While the present invention has been described in terms of certain preferred embodiments, it will be understood that the invention is not limited to the disclosed embodiments, as those having skill in the art may make various modifications without departing from the scope of the following claims.

Claims (14)

The invention claimed is:
1. An intravascular filter configured for bidirectional retrieval, comprising:
a plurality of primary struts having first and second ends, the first ends being attached together along a longitudinal axis to define a downstream end of the filter, the primary struts extending upstream from the first ends to the second ends;
a lattice portion substantially cylindrically disposed about the longitudinal axis, the lattice portion having upstream and downstream edges, the second ends of the primary struts adjoining the downstream edge;
a plurality of secondary struts having third and fourth ends, the third ends adjoining the upstream edge of the lattice portion, the secondary struts extending upstream from the third ends to the fourth ends, the fourth ends being attached together along the longitudinal axis to define an upstream end of the filter;
the lattice portion further comprising:
a plurality of first connecting members, each of the plurality of the first connecting members extending from a second end of a primary strut to a second end of an adjacent primary strut;
a plurality of second connecting members, each second connecting member adjoining the second end of one of the primary struts and extending to the third end of one of the secondary struts, two second connecting members adjoining the third end of each secondary strut; and
a plurality of third connecting members, each third connecting member having a fifth end extending upstream from the second end of one of the primary struts and a sixth end adjoining one of the second connecting members;
a first coupling element disposed at the downstream end of the filter for jugular vein retrieval; and
a second coupling element disposed at the upstream end of the filter for femoral vein retrieval, the second coupling element housing only the fourth ends of the secondary struts.
2. The intravascular filter of claim 1, wherein each second connecting member has a primary end adjoining the second end of one of the primary struts and a secondary end adjoining the third end of one of the secondary struts, each third connecting member adjoining one of the secondary connecting members between the primary end and the secondary end.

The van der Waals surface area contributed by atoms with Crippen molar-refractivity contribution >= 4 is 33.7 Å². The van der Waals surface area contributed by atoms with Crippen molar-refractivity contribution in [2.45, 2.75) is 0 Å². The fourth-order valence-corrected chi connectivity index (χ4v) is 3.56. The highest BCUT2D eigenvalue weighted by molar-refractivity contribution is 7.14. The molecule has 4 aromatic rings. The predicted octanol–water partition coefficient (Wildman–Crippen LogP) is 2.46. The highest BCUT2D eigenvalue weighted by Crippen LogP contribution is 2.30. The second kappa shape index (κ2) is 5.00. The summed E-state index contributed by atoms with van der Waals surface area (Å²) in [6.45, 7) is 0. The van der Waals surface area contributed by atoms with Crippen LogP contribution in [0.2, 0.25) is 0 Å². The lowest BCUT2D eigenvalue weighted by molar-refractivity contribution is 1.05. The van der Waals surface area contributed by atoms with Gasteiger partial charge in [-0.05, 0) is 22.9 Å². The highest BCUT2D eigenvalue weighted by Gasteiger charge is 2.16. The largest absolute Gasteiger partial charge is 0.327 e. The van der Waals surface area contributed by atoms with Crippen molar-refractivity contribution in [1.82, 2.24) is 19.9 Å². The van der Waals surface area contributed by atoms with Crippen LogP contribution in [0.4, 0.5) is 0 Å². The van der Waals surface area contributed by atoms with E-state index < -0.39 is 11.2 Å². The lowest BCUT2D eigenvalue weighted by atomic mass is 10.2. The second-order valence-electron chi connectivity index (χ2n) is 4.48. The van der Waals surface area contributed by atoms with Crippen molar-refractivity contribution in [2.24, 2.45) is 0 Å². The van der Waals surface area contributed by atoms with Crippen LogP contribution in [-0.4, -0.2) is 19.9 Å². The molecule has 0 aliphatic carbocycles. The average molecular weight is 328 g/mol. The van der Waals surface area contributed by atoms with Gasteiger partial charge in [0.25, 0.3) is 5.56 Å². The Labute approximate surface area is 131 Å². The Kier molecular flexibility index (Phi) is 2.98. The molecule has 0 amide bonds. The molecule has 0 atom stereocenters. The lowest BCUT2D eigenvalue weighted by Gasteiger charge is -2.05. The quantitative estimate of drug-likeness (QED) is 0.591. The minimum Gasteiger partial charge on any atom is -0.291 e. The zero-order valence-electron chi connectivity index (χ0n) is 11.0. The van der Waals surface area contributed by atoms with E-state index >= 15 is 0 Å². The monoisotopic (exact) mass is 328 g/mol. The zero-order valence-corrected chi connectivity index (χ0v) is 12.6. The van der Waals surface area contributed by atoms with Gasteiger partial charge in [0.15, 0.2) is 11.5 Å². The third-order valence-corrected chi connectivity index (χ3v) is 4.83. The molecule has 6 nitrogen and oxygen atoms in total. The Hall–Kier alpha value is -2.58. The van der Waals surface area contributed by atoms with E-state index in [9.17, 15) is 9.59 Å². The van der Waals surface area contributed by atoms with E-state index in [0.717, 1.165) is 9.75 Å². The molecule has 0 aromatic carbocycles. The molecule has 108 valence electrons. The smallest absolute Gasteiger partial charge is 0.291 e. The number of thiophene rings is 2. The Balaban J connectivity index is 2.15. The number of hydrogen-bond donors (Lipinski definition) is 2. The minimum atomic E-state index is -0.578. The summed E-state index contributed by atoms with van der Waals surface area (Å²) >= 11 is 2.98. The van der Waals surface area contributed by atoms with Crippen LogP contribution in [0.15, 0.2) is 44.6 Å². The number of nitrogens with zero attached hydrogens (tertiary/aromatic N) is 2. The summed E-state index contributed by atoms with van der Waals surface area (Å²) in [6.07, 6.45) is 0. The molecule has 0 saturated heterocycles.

3. The intravascular filter of claim 1, wherein two second connecting members adjoin the second end of every fourth primary strut, and no second connecting members adjoin any other primary strut.
4. The intravascular filter of claim 1, wherein the filter includes a first number of primary struts and a second number of secondary struts, the first number being greater than the second number.
5. The intravascular filter of claim 4, wherein the first number is four times as great as the second number.
6. The intravascular filter of claim 5, wherein the first number is sixteen, and the second number is four.
7. The intravascular filter of claim 1, wherein the secondary struts are longer than the primary struts.
8. The intravascular filter of claim 1, wherein each primary strut extends arcuately in a longitudinal plane, each primary strut including a first arc and a second arc, the first arc extending from the first end away from the longitudinal axis, the second arc extending from the first arc toward the longitudinal axis and terminating at the second end.
9. The intravascular filter of claim 8, further comprising an anchoring hook disposed on one of the primary struts.
10. The intravascular filter of claim 1, wherein the primary struts, the lattice portion, the secondary struts, the first coupling element, and the second coupling element are constructed from a laser cut nitinol cannula.
11. The intravascular filter of claim 10, wherein the first and second coupling elements each comprise a diagonal notch in the nitinol cannula.
12. The intravascular filter of claim 1, wherein the primary struts, the lattice portion, and the secondary struts are constructed from stainless steel wire.
13. The intravascular filter of claim 12, further comprising a downstream hub disposed at the downstream end of the filter and an upstream hub disposed at the upstream end of the filter, the downstream hub housing the first ends of the primary struts, the upstream hub housing the fourth ends of the secondary struts.
14. The intravascular filter of claim 13, wherein the first coupling element comprises a jugular retrieval hook extending downstream from the downstream hub, and the second coupling element comprises a femoral retrieval hook extending upstream from the upstream hub.
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US20130158591A1 (en) 2013-06-20